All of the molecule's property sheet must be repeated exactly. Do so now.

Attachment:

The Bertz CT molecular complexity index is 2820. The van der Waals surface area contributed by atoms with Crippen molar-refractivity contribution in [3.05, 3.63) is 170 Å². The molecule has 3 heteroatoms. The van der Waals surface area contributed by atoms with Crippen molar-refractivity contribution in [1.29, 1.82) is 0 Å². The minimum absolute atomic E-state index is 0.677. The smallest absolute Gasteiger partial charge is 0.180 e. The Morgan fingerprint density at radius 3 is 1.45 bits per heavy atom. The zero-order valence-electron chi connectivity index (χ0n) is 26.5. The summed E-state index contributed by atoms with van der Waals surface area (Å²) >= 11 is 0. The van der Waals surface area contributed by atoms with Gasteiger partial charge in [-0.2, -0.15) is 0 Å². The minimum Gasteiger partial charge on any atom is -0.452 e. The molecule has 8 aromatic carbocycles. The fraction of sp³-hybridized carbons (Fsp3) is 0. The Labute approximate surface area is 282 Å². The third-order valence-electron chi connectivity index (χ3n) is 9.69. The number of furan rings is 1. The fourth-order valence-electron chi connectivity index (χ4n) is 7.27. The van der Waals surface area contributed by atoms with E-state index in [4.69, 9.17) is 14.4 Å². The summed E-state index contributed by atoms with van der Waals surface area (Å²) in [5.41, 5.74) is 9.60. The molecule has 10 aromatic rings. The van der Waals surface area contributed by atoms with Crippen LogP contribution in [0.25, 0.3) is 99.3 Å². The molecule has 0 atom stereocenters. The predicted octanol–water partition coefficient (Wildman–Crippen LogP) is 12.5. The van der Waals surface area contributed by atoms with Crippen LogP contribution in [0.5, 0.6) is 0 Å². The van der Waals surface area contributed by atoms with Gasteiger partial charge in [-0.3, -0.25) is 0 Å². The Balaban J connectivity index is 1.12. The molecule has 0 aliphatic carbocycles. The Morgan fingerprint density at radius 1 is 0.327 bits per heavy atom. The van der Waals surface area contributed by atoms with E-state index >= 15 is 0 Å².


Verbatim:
The Bertz CT molecular complexity index is 2820. The van der Waals surface area contributed by atoms with Crippen molar-refractivity contribution in [3.05, 3.63) is 170 Å². The molecule has 3 heteroatoms. The van der Waals surface area contributed by atoms with Crippen molar-refractivity contribution in [1.29, 1.82) is 0 Å². The minimum absolute atomic E-state index is 0.677. The smallest absolute Gasteiger partial charge is 0.180 e. The Morgan fingerprint density at radius 3 is 1.45 bits per heavy atom. The zero-order valence-electron chi connectivity index (χ0n) is 26.5. The summed E-state index contributed by atoms with van der Waals surface area (Å²) >= 11 is 0. The van der Waals surface area contributed by atoms with Gasteiger partial charge in [-0.2, -0.15) is 0 Å². The minimum Gasteiger partial charge on any atom is -0.452 e. The molecule has 8 aromatic carbocycles. The fraction of sp³-hybridized carbons (Fsp3) is 0. The Labute approximate surface area is 282 Å². The third-order valence-electron chi connectivity index (χ3n) is 9.69. The number of furan rings is 1. The fourth-order valence-electron chi connectivity index (χ4n) is 7.27. The van der Waals surface area contributed by atoms with E-state index in [4.69, 9.17) is 14.4 Å². The summed E-state index contributed by atoms with van der Waals surface area (Å²) in [5.41, 5.74) is 9.60. The molecule has 10 aromatic rings. The van der Waals surface area contributed by atoms with Crippen LogP contribution in [0.25, 0.3) is 99.3 Å². The molecule has 0 atom stereocenters. The predicted octanol–water partition coefficient (Wildman–Crippen LogP) is 12.5. The van der Waals surface area contributed by atoms with Crippen LogP contribution in [0.5, 0.6) is 0 Å². The van der Waals surface area contributed by atoms with Gasteiger partial charge in [-0.3, -0.25) is 0 Å². The Balaban J connectivity index is 1.12. The molecule has 0 aliphatic carbocycles. The Morgan fingerprint density at radius 1 is 0.327 bits per heavy atom. The van der Waals surface area contributed by atoms with E-state index >= 15 is 0 Å².